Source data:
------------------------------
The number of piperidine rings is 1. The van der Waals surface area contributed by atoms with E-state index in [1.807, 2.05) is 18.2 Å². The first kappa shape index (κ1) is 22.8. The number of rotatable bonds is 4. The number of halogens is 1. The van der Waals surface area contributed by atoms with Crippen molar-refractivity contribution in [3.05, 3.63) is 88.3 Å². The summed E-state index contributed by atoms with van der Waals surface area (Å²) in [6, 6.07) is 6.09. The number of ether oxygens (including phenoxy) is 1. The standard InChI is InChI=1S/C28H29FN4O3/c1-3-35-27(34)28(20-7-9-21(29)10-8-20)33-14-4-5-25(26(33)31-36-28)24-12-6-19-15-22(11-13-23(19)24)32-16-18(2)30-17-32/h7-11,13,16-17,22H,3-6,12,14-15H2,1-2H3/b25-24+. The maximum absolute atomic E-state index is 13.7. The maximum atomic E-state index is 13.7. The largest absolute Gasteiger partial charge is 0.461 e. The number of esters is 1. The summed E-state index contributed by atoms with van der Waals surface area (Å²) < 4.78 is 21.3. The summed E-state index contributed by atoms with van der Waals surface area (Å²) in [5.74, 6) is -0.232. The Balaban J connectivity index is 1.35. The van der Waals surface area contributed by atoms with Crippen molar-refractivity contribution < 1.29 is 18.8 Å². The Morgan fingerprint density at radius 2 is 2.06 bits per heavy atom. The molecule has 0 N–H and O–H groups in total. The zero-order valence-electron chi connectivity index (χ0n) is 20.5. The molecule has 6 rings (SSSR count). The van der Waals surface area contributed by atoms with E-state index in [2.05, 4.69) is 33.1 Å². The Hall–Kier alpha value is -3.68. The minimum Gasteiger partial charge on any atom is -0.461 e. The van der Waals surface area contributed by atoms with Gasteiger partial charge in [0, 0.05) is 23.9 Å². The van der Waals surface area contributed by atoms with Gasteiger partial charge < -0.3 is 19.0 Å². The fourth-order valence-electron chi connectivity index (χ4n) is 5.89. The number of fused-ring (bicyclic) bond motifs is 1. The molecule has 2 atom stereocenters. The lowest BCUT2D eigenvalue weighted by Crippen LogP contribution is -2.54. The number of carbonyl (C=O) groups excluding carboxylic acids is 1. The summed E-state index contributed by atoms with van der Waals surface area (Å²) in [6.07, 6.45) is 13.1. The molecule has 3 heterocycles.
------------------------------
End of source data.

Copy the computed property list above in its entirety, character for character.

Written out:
The number of piperidine rings is 1. The van der Waals surface area contributed by atoms with E-state index in [1.807, 2.05) is 18.2 Å². The first kappa shape index (κ1) is 22.8. The number of rotatable bonds is 4. The number of halogens is 1. The van der Waals surface area contributed by atoms with Crippen molar-refractivity contribution in [3.05, 3.63) is 88.3 Å². The summed E-state index contributed by atoms with van der Waals surface area (Å²) in [6, 6.07) is 6.09. The number of ether oxygens (including phenoxy) is 1. The standard InChI is InChI=1S/C28H29FN4O3/c1-3-35-27(34)28(20-7-9-21(29)10-8-20)33-14-4-5-25(26(33)31-36-28)24-12-6-19-15-22(11-13-23(19)24)32-16-18(2)30-17-32/h7-11,13,16-17,22H,3-6,12,14-15H2,1-2H3/b25-24+. The maximum absolute atomic E-state index is 13.7. The maximum atomic E-state index is 13.7. The largest absolute Gasteiger partial charge is 0.461 e. The number of esters is 1. The summed E-state index contributed by atoms with van der Waals surface area (Å²) < 4.78 is 21.3. The summed E-state index contributed by atoms with van der Waals surface area (Å²) in [5.74, 6) is -0.232. The Balaban J connectivity index is 1.35. The van der Waals surface area contributed by atoms with Crippen molar-refractivity contribution < 1.29 is 18.8 Å². The Morgan fingerprint density at radius 2 is 2.06 bits per heavy atom. The molecule has 0 N–H and O–H groups in total. The zero-order valence-electron chi connectivity index (χ0n) is 20.5. The molecule has 6 rings (SSSR count). The van der Waals surface area contributed by atoms with E-state index in [2.05, 4.69) is 33.1 Å². The Hall–Kier alpha value is -3.68. The minimum Gasteiger partial charge on any atom is -0.461 e. The van der Waals surface area contributed by atoms with Gasteiger partial charge in [0, 0.05) is 23.9 Å². The van der Waals surface area contributed by atoms with Gasteiger partial charge < -0.3 is 19.0 Å². The fourth-order valence-electron chi connectivity index (χ4n) is 5.89. The number of fused-ring (bicyclic) bond motifs is 1. The molecule has 2 atom stereocenters. The lowest BCUT2D eigenvalue weighted by Crippen LogP contribution is -2.54. The number of carbonyl (C=O) groups excluding carboxylic acids is 1. The summed E-state index contributed by atoms with van der Waals surface area (Å²) in [6.07, 6.45) is 13.1. The molecule has 3 heterocycles.